As those of you who know me well can testify, I have been prone to the odd ‘freak out’ in the past.

As a rule, I’m good with the big stuff – divorce, death, break-ups, etc. it’s the little things that make me insane. Things like fuses blowing when I walk in the door, the internet not working, the aerial falling off the TV; and bureaucratic nonsense and their associated call centres are always a killer.

With all that in mind I think I’ve been relatively good over the last few weeks. Not as good – I might add – as my, virtually horizontal, other half but, for me, not too bad. It’s all gone to pot now however as I suffered two quite ridiculous freak-outs in the last 3 days.

#1 occurred at 12.30am Friday night / Saturday morning. Arriving home at 10pm full of the joys of the forthcoming weekend I, in a devil-may-care mood, insisted that we watch an episode of Fawlty Towers, ‘to relax and have a laugh’, before embarking on our pre-arranged paperwork party. While I did this with the best of intentions, I did not envisage the amount of forms I had to fill in to sell my flat (the deeds – where the hell are the deeds?).

After spending 90 minutes filling in 4 very thick forms I encountered an unexpected fifth which, while it sounds ridiculous, sent me over the edge “I can’t fill in another form” I wailed as I sat at my desk…. “There are just so many, it’s ridiculous”. Tiredness turned to self-pity, turned to a full-on strop as I railed against the legal processes that meant that I couldn’t sell my flat in 10 minutes or less.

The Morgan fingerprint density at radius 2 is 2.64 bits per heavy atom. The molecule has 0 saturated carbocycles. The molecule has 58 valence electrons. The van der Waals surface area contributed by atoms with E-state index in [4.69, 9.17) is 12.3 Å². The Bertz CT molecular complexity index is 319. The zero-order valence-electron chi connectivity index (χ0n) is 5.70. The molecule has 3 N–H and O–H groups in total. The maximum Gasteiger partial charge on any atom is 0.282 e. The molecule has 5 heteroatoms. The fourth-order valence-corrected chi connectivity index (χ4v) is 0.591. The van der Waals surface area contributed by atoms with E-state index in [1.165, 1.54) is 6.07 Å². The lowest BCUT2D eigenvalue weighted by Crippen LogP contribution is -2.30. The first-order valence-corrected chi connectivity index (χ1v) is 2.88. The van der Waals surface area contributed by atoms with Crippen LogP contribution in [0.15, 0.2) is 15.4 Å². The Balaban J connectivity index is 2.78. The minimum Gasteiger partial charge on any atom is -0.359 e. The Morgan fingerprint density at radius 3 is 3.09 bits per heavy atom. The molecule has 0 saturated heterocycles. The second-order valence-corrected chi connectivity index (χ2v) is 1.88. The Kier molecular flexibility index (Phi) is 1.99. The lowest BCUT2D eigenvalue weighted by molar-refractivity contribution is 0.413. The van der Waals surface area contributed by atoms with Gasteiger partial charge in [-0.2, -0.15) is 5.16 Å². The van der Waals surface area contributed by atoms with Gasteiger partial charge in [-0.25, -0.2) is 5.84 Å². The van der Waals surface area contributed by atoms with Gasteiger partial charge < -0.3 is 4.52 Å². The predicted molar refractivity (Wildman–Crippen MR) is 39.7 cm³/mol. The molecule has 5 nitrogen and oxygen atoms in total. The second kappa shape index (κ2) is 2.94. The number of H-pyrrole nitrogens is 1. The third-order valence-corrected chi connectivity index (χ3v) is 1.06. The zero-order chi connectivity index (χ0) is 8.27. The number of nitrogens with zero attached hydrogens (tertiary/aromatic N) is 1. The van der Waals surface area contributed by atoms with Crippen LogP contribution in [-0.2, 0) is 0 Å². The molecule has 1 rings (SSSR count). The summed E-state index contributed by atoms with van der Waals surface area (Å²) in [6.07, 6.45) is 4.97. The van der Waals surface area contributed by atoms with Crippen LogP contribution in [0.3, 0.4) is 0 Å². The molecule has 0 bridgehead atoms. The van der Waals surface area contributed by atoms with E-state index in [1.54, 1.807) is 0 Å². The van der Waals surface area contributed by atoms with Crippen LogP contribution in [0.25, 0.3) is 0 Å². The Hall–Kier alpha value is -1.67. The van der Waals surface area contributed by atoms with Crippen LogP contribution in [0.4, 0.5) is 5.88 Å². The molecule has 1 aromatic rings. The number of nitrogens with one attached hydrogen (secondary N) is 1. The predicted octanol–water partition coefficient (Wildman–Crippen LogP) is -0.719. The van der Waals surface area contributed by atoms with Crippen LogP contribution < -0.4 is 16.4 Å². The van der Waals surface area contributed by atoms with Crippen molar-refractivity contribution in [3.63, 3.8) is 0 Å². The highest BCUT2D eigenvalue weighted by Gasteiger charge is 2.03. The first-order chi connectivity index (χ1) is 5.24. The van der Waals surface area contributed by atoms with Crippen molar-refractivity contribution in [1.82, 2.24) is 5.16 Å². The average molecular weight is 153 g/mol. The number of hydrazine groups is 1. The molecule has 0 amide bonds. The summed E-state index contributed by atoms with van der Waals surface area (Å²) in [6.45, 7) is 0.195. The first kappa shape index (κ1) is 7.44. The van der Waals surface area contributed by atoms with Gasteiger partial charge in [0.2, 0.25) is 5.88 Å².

Learning #1: when filling in paperwork start early, be prepared for it to take a while, and try not to drown in self-pity, after all, I’m not the first person to sell a flat and I won’t be the last.

#2 took place about 4 hours ago when my long-suffering estate agent phoned up with the good news that someone had made an offer on my flat. Not just any offer either, they offered what I was hoping for. Add to that they’re not in a chain, not bound to a long-term rental agreement, and have their mortgage offer, I should have been over the moon.

Ha. Not likely. Instead I used it as an excuse to berate my estate agent for being too pushy, phone up my long-suffering partner to rant about said estate agent; and generally not only look the gift horse in the mouth but count its teeth and fillings while I was there.

Learning #2: Employ a brain to mouth filter when speaking to estate agents, and check levels of insanity before picking up the phone to anyone else.

I’m hoping we’re done for a while, I’m hoping that I’ve taken those learnings on board. After all, it’s not going to get any easier over the next few months and I can’t be freaking out every time I have to fill in a form, or every time I feel the fear.

It’s at times like this that I’m very glad there’s two of us in this, and one of them isn’t prone to behaving either like a child in a sweet shop or Gordon Ramsay in a dirty kitchen.

An ode to my flat

In Reminiscing on July 6, 2010 at 10:14 am

Today I have to phone the estate agent to put my flat on the market. This is a sad day indeed. My little, one-bedroom flat in Bethnal Green has been my bedrock for nearly 6 years and I love it.

I remember the day we first met, I was wondering where the hell I was as the estate agent drove me through the back streets of East London; grand thoughts of living in North London dashed by my meager salary and inability to get a large enough mortgage. However, upon opening the door into a light, airy wooden-floored flat it was love at first sight.